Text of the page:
The Foundation in its report ‘Swamps and alligators: The future for low-cost home ownership’ is critical of local authority decision-makers who it claims often fail to recognise the benefits of making shared ownership, and other low-cost schemes part of the mix when considering new housing developments in their area. By focusing on the immediate requirement for rent-only accommodation among households on their waiting lists, they neglect the strategic need to create sustainable, mixed-income communities.

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GATE ZERO LAUNCHED TO LIMIT MAJOR PROJECT DISASTERS

Headlines, PublicNet: 19 December, 2001

The Gateway review system introduced earlier in the year for all major complex central government procurement projects across construction, IT and property management, has been supplemented by a business test. Projects must now meet all the criteria in the Gate Zero test before they can proceed to the Gateway. The Gateway is made up from five stages in the project process, starting with the business case through to identifying benefits.Gate Zero is a technique which tests the viability of projects at inception. The benefits claimed are that it ensures firm user and stakeholder support, that the project is in line with government strategy
and that resources are actually available. Failure to address these issues in the past has contributed to the many project disasters.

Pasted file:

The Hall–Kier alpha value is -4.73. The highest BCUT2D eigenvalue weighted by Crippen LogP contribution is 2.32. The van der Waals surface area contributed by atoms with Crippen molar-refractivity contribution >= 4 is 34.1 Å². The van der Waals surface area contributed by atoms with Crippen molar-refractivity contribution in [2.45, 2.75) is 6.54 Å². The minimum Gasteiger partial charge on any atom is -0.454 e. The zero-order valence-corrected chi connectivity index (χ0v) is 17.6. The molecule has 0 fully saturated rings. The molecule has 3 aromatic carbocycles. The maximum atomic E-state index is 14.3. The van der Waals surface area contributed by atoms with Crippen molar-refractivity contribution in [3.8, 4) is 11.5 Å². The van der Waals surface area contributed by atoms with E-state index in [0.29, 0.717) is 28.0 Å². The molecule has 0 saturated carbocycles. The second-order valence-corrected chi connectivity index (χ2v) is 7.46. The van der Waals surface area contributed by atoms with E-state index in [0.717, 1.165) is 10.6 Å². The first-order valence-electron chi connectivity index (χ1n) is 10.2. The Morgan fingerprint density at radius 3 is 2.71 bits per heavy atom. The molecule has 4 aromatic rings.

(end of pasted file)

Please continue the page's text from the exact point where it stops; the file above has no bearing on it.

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PATIENT NUMBERS MASSAGE REVEALED

Headlines, PublicNet: 19 December, 2001

Some hospitals that cannot meet the target of treating all patients within 18 months are manipulating records to enhance their performance. The National Audit Office, which carried out a selective audit of a limited number of hospitals, found that false information about waiting time had been produced by nine NHS trusts. This would indicate that the malpractices revealed by the auditors are fairly widespread. It is estimated that some 6000 patients were affected and in some cases their condition may have deteriorated during the longer wait.The auditors found evidence of deliberate manipulation over as much as four years at some hospitals. Record manipulation was the most widespread practice and this was achieved by using a two list system. Different criteria were used for excluding patients from the ‘official list’ which provided the database for the performance information In some cases patients were only added to the official list one month before they were treated. In another case only urgent patients were included. Another hospital simply excluded patients from the list when they passed the 18 month wait time. Because offering a patient an appointment, rather than actually carrying out the treatment, legitimately met the waiting time rule, one hospital offered appointments at short notice and when they knew patients would be on holiday. . Amending patient records, for example about date of treatment, was another device use to conceal actual performance.